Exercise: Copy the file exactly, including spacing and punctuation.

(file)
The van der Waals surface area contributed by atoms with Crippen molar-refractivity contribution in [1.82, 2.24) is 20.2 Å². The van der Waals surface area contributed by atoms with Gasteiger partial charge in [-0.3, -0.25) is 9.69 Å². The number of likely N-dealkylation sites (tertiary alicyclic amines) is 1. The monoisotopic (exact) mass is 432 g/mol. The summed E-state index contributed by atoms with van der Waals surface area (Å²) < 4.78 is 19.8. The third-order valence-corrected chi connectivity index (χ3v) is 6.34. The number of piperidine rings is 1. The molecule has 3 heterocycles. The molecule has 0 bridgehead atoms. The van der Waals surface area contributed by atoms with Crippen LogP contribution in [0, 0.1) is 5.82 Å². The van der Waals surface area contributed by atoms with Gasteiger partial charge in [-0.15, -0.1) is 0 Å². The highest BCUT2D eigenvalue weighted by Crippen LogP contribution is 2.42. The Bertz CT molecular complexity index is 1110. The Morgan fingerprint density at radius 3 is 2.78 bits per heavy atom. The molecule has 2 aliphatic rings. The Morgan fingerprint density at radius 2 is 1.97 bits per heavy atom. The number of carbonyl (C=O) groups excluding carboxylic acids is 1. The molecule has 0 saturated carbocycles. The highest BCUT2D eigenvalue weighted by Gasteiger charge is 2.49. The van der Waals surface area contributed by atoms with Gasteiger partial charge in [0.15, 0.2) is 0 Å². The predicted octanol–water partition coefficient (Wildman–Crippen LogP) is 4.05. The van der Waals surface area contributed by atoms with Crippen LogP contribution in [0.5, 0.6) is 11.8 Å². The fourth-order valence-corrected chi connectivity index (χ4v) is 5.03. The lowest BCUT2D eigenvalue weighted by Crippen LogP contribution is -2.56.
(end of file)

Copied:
The van der Waals surface area contributed by atoms with Crippen molar-refractivity contribution in [1.82, 2.24) is 20.2 Å². The van der Waals surface area contributed by atoms with Gasteiger partial charge in [-0.3, -0.25) is 9.69 Å². The number of likely N-dealkylation sites (tertiary alicyclic amines) is 1. The monoisotopic (exact) mass is 432 g/mol. The summed E-state index contributed by atoms with van der Waals surface area (Å²) < 4.78 is 19.8. The third-order valence-corrected chi connectivity index (χ3v) is 6.34. The number of piperidine rings is 1. The molecule has 3 heterocycles. The molecule has 0 bridgehead atoms. The van der Waals surface area contributed by atoms with Crippen LogP contribution in [0, 0.1) is 5.82 Å². The van der Waals surface area contributed by atoms with Gasteiger partial charge in [-0.15, -0.1) is 0 Å². The highest BCUT2D eigenvalue weighted by Crippen LogP contribution is 2.42. The Bertz CT molecular complexity index is 1110. The Morgan fingerprint density at radius 3 is 2.78 bits per heavy atom. The molecule has 2 aliphatic rings. The Morgan fingerprint density at radius 2 is 1.97 bits per heavy atom. The number of carbonyl (C=O) groups excluding carboxylic acids is 1. The molecule has 0 saturated carbocycles. The highest BCUT2D eigenvalue weighted by Gasteiger charge is 2.49. The van der Waals surface area contributed by atoms with Gasteiger partial charge in [0.15, 0.2) is 0 Å². The predicted octanol–water partition coefficient (Wildman–Crippen LogP) is 4.05. The van der Waals surface area contributed by atoms with Crippen LogP contribution in [0.5, 0.6) is 11.8 Å². The fourth-order valence-corrected chi connectivity index (χ4v) is 5.03. The lowest BCUT2D eigenvalue weighted by Crippen LogP contribution is -2.56.